Over a third of Americans who make at least $250,000 per year say they're living paycheck to paycheck, which Bloomberg suggests underscores how inflation is 'taking a bigger bite out of Americans' budgets at all ends of the pay spectrum.'
Another interpretation is that Americans makig at least $250,000 – placing them in the top 5% of earners in the country – have horrendous financial literacy.
According to a survey by Pymnts.com and LendingClub, some 36% of households who make at least $250k – nearly 4x the median US salary – devote almost all their income to household expenses. Higher-income households are also more likely to put expenses on credit cards, though they're also more likely to be able to pay off their balance in full.
The most squeezed people in the high-income category are millennials – those in their mid-20s to early 40s. Over half of top earners in that generation report having very little left at the end of each month.
That said, LendingClub is quick to note that paycheck-to-paycheck doesn't necessarily mean hardship – in fact, only 10% of high earners reported issues covering all their household expenses in April – but it does mean they would have to radically adjust their lifestyle in the event their income suddenly goes away.
Housing expenses, which typically take up large chunks of the budgets of wealthier people, have skyrocketed during the pandemic. For example in Orange County, California, a top-tier home cost $1.7 million in April, up from $1.2 million in February 2020, based on Zillow Group Inc. data. A mortgage on that house, assuming a 20% down payment, would cost about $100,000 per year. That’s 40% of a $250,000 annual pre-tax income.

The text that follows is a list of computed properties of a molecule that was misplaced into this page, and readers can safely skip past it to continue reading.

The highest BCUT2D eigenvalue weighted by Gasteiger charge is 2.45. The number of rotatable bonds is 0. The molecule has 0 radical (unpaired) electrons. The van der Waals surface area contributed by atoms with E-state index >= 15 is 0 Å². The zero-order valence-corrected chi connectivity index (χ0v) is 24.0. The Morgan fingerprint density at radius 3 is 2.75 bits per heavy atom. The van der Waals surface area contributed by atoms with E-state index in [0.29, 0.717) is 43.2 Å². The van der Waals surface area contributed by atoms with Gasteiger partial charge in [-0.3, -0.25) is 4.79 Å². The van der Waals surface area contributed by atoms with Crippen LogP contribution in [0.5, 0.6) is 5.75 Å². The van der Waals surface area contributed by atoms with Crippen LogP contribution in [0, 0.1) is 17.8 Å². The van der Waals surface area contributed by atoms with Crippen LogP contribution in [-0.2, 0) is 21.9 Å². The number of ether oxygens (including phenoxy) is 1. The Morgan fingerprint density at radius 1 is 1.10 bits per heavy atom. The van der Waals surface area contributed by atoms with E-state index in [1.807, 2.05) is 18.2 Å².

Top earners, even those struggling to pay the bills, are of course much better off than the rest of the nation, which is facing soaring prices for everything from food to gas and electricity. -Bloomberg
Aside from high-earners, 61.3% of all consumers surveyed reported living paycheck-to-paycheck, up 9% from a year earlier, as US consumer borrowing has soared. In March, credit-card balances spiked by the most on record, and non-revolving credit jumped as well.
Meanwhile, 25% of Americans are delaying retirement due to inflation, a new survey by BMO has found.
Putting off retirement plans is mostly due to disrupted savings from increased prices, the survey found. Thirty-six percent of survey respondents have reduced their savings and 21% are putting away less for retirement in order to keep up with growing costs, according to the survey. –CNBC
"We haven’t seen this level of inflation in a very long time, and it’s very daunting," said Paul Dilda, head of consumer strategy at BMO Harris Bank, who added that many people who are either retired or are nearing retirement didn't factor in surging expenses.
Inflation has affected younger Americans the most – with over 60% of those between 18 and 34 years of age reporting that they had to pull back on their savings contributions in order to offset the rising costs.
What are people doing to combat inflation? Americans are dining out less, being more careful at the store, driving less, and canceling or spending less on vacations.
"We’re seeing a lot of people taking those actions so that they can continue to enjoy the life they want and at the same time be able to save or manage their budget accordingly," according to Dilda.
When is this country going to start teaching financial literacy?